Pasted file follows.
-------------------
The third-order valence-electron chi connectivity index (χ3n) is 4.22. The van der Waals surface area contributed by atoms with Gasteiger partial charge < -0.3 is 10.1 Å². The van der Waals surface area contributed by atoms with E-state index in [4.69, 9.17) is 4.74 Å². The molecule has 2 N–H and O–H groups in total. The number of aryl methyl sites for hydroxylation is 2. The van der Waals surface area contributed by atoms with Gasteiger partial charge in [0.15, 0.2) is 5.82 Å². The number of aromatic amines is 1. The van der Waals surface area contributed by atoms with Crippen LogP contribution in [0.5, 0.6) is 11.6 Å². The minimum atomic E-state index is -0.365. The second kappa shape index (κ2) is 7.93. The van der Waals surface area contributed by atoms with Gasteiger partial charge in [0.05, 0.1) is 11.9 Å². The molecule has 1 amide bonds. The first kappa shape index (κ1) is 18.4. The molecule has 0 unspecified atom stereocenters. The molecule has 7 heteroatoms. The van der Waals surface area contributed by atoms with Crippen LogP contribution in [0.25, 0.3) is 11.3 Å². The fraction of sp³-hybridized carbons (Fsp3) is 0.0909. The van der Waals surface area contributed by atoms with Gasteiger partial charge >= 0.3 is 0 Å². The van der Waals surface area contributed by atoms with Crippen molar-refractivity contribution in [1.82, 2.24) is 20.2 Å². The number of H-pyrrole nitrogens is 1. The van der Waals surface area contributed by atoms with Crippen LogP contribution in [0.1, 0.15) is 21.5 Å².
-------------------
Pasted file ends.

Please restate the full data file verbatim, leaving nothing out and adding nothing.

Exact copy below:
The third-order valence-electron chi connectivity index (χ3n) is 4.22. The van der Waals surface area contributed by atoms with Gasteiger partial charge < -0.3 is 10.1 Å². The van der Waals surface area contributed by atoms with E-state index in [4.69, 9.17) is 4.74 Å². The molecule has 2 N–H and O–H groups in total. The number of aryl methyl sites for hydroxylation is 2. The van der Waals surface area contributed by atoms with Gasteiger partial charge in [0.15, 0.2) is 5.82 Å². The number of aromatic amines is 1. The van der Waals surface area contributed by atoms with Crippen LogP contribution in [0.5, 0.6) is 11.6 Å². The minimum atomic E-state index is -0.365. The second kappa shape index (κ2) is 7.93. The van der Waals surface area contributed by atoms with Gasteiger partial charge in [0.05, 0.1) is 11.9 Å². The molecule has 1 amide bonds. The first kappa shape index (κ1) is 18.4. The molecule has 0 unspecified atom stereocenters. The molecule has 7 heteroatoms. The van der Waals surface area contributed by atoms with Crippen LogP contribution in [0.25, 0.3) is 11.3 Å². The fraction of sp³-hybridized carbons (Fsp3) is 0.0909. The van der Waals surface area contributed by atoms with Gasteiger partial charge >= 0.3 is 0 Å². The van der Waals surface area contributed by atoms with Crippen molar-refractivity contribution in [1.82, 2.24) is 20.2 Å². The number of H-pyrrole nitrogens is 1. The van der Waals surface area contributed by atoms with Crippen LogP contribution in [0.1, 0.15) is 21.5 Å².